While this quote might not seem groundbreaking, the truth is most investors don’t often understand the basics of investing beyond simply wanting the market to go up. While asset appreciation is certainly a goal, there is more to wealth building—even if you don’t have large sums to invest.
The key to becoming a good investor is to understand the core concepts of wealth building. This includes understanding compounding as well as the importance of risk and return. Beginning investors need to understand their options regarding how they wish to invest in the markets. Armed with this knowledge, investors can be smarter and more efficient in their approach to investing.
The Power of Compounding
One of the most important concepts for investors to understand is the power of compounding, because that’s how your money grows. Compounding is basically what you start investing, increased by what you earn.
For instance, let’s say you have 1,000 jelly beans. If the jelly beans compound by a yearly rate of 10%, you’ll have 1,100 jelly beans at the end of the year. If you let the 1,100 jelly beans grow at 10% for another year, you would then have 1,210 jelly beans—100 additional jelly beans at the end of the first year and 110 additional at the end of the second year.
This is the beauty of compounding. While this seems like a clear concept, many investors miss the point of compounding. The longer you hold an investment, the longer it compounds, and the greater the likelihood that your money will grow. This is why it’s so important to start investing as soon as you’re able. Compounding requires patience, and the earlier you start, the better the outcome (and your income).
Risk and Return
Beyond the concept of compounding, investors must understand the relationship between risk and return. Risk is defined as the possibility of loss or that the outcome might not be as projected. In comparison, return is the difference between the original investment and the profit. Higher returns often require taking on higher risk. As a result, investors must consider their risk tolerance to bear a loss.
That is where the psychology of money kicks in. Ask yourself if you are comfortable with watching your investment drop in value in the short term. Many investors are okay with short-term drops as their focus is on the longer-term upside. Other investors may want to limit their risk exposure if they are not comfortable with loss.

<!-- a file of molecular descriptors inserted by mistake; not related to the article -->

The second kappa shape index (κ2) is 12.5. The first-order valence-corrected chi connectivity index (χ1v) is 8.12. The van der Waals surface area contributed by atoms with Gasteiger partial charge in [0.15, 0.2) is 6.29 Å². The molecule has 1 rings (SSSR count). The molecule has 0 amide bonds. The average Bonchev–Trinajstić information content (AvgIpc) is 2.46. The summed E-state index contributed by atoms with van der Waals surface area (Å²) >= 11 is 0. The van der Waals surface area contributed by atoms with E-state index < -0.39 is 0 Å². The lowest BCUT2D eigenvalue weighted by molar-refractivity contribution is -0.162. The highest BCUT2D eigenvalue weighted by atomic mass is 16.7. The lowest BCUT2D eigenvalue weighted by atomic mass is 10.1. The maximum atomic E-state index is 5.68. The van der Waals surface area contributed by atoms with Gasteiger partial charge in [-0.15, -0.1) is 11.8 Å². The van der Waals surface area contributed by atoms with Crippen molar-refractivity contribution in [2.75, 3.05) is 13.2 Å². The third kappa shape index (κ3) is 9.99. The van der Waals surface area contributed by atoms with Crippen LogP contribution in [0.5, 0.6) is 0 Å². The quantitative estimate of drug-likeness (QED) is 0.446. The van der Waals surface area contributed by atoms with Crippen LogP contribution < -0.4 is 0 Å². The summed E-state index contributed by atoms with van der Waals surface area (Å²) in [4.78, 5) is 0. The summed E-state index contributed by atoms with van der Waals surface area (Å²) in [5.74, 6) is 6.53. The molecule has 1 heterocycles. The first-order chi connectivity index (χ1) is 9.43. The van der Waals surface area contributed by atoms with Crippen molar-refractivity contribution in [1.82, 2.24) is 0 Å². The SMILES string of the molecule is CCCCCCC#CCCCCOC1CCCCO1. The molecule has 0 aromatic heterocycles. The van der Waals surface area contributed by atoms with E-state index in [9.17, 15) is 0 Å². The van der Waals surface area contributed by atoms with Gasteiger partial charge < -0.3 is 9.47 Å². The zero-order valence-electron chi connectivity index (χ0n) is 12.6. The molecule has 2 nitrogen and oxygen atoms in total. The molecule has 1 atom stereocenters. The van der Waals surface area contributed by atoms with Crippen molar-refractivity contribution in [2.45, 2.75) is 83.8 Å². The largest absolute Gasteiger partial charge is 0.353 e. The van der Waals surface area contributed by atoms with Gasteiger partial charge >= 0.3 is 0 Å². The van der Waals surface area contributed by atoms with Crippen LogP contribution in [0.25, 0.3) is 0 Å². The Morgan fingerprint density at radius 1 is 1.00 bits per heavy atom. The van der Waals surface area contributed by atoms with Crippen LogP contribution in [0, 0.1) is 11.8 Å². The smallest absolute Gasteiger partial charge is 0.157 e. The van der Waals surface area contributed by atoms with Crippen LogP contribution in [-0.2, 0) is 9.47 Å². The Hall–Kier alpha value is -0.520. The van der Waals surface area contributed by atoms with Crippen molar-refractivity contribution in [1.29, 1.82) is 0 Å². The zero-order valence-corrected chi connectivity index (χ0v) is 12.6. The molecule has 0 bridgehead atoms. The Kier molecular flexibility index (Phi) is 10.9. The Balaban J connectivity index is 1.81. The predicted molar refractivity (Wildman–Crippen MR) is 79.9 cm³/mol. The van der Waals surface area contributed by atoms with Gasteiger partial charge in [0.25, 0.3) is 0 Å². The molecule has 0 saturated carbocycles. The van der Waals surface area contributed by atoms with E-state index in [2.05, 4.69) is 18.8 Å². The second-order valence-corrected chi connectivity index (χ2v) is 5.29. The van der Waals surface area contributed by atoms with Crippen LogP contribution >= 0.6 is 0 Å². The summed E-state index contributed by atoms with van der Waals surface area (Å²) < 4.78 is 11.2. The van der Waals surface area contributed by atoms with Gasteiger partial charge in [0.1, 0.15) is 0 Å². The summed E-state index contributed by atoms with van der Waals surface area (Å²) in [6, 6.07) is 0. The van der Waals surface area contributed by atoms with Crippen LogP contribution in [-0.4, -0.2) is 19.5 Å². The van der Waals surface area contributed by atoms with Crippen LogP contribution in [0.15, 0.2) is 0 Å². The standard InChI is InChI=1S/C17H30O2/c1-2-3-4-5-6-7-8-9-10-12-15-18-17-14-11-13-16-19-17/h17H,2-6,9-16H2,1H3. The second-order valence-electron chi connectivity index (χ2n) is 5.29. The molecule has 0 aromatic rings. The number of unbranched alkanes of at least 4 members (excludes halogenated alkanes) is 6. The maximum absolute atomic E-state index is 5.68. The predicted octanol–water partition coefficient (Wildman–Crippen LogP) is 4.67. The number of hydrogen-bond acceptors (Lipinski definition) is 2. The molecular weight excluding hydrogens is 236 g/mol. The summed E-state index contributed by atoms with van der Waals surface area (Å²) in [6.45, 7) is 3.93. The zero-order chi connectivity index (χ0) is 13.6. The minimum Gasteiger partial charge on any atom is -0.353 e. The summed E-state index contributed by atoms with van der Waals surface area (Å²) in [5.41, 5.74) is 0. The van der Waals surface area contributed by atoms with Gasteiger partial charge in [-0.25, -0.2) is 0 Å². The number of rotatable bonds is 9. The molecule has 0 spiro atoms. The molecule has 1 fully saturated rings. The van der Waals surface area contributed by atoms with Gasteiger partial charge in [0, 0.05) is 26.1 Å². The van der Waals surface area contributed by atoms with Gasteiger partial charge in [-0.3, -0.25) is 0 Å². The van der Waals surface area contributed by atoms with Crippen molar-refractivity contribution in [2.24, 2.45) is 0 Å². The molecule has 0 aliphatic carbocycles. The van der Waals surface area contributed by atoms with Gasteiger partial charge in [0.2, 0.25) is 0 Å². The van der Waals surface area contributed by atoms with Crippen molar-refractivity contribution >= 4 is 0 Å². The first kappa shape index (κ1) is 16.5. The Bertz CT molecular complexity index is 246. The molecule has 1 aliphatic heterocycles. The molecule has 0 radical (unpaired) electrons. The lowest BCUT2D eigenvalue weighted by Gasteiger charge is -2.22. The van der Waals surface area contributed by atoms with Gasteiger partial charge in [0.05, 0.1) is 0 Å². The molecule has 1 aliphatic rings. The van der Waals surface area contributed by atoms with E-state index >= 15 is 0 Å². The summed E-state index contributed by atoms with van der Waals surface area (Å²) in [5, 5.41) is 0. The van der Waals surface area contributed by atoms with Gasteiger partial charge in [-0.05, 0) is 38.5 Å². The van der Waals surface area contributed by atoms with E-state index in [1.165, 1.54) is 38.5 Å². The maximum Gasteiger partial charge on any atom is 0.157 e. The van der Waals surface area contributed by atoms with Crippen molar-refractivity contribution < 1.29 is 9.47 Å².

New investors in the stock market should have an understanding that while you may see losses in the short-term, the general best practice is to not panic and weather the storm. Historical stock market returns have shown that down years are often followed by good years.
Types of Holdings
When investors understand these concepts, there are still important decisions about how to actually approach the capital markets. Investors have the option of investing in companies either through debt or equity.
Debt is typically accessed through the bond market. A bond is an instrument of indebtedness issued to the holder, usually in the form of either government bonds or corporate bonds. Bonds generally have a lower level of risk than stocks, meaning they also have a lower projected return. Since they are a lower risk, lower reward type of investment, bonds are more heavily utilized in portfolios of older, more conservative investors.
Most investors want to access the capital markets through equity, or stocks. A 2020 Bankrate Survey found that 28% of Americans prefer investing for the long term with stocks. Buying a stock is the same as buying a piece of a company. Companies can be of different sizes and cover different sectors of the markets. Shareholders are able to participate in both the upside and downside of owning a small piece of a company.